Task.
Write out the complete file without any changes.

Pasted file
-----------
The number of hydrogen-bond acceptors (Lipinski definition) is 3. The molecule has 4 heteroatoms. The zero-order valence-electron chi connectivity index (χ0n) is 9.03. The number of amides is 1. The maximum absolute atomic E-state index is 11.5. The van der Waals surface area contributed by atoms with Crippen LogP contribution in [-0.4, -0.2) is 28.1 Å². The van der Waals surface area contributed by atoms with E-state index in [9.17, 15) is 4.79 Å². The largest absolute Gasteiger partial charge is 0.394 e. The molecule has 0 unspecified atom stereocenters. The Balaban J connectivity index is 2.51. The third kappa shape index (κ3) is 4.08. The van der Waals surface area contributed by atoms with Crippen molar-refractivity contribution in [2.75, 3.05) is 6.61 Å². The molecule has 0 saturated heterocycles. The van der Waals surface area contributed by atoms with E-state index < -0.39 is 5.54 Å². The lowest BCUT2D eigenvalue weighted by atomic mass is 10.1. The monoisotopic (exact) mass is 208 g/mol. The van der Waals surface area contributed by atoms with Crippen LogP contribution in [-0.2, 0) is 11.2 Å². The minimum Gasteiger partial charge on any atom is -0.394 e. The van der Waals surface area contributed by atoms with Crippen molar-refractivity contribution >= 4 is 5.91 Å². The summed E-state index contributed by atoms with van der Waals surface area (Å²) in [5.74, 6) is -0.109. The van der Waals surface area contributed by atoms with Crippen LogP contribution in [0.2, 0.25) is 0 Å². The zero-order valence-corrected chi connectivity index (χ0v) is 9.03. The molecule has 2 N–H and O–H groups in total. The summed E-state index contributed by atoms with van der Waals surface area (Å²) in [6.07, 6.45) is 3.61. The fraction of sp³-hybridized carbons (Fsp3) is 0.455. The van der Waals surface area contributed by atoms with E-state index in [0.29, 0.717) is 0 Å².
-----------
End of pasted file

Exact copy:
The number of hydrogen-bond acceptors (Lipinski definition) is 3. The molecule has 4 heteroatoms. The zero-order valence-electron chi connectivity index (χ0n) is 9.03. The number of amides is 1. The maximum absolute atomic E-state index is 11.5. The van der Waals surface area contributed by atoms with Crippen LogP contribution in [-0.4, -0.2) is 28.1 Å². The van der Waals surface area contributed by atoms with E-state index in [9.17, 15) is 4.79 Å². The largest absolute Gasteiger partial charge is 0.394 e. The molecule has 0 unspecified atom stereocenters. The Balaban J connectivity index is 2.51. The third kappa shape index (κ3) is 4.08. The van der Waals surface area contributed by atoms with Crippen molar-refractivity contribution in [2.75, 3.05) is 6.61 Å². The molecule has 0 saturated heterocycles. The van der Waals surface area contributed by atoms with E-state index < -0.39 is 5.54 Å². The lowest BCUT2D eigenvalue weighted by atomic mass is 10.1. The monoisotopic (exact) mass is 208 g/mol. The van der Waals surface area contributed by atoms with Crippen LogP contribution in [-0.2, 0) is 11.2 Å². The minimum Gasteiger partial charge on any atom is -0.394 e. The van der Waals surface area contributed by atoms with Crippen molar-refractivity contribution >= 4 is 5.91 Å². The summed E-state index contributed by atoms with van der Waals surface area (Å²) in [5.74, 6) is -0.109. The van der Waals surface area contributed by atoms with Crippen LogP contribution in [0.2, 0.25) is 0 Å². The zero-order valence-corrected chi connectivity index (χ0v) is 9.03. The molecule has 2 N–H and O–H groups in total. The summed E-state index contributed by atoms with van der Waals surface area (Å²) in [6.07, 6.45) is 3.61. The fraction of sp³-hybridized carbons (Fsp3) is 0.455. The van der Waals surface area contributed by atoms with E-state index in [0.29, 0.717) is 0 Å².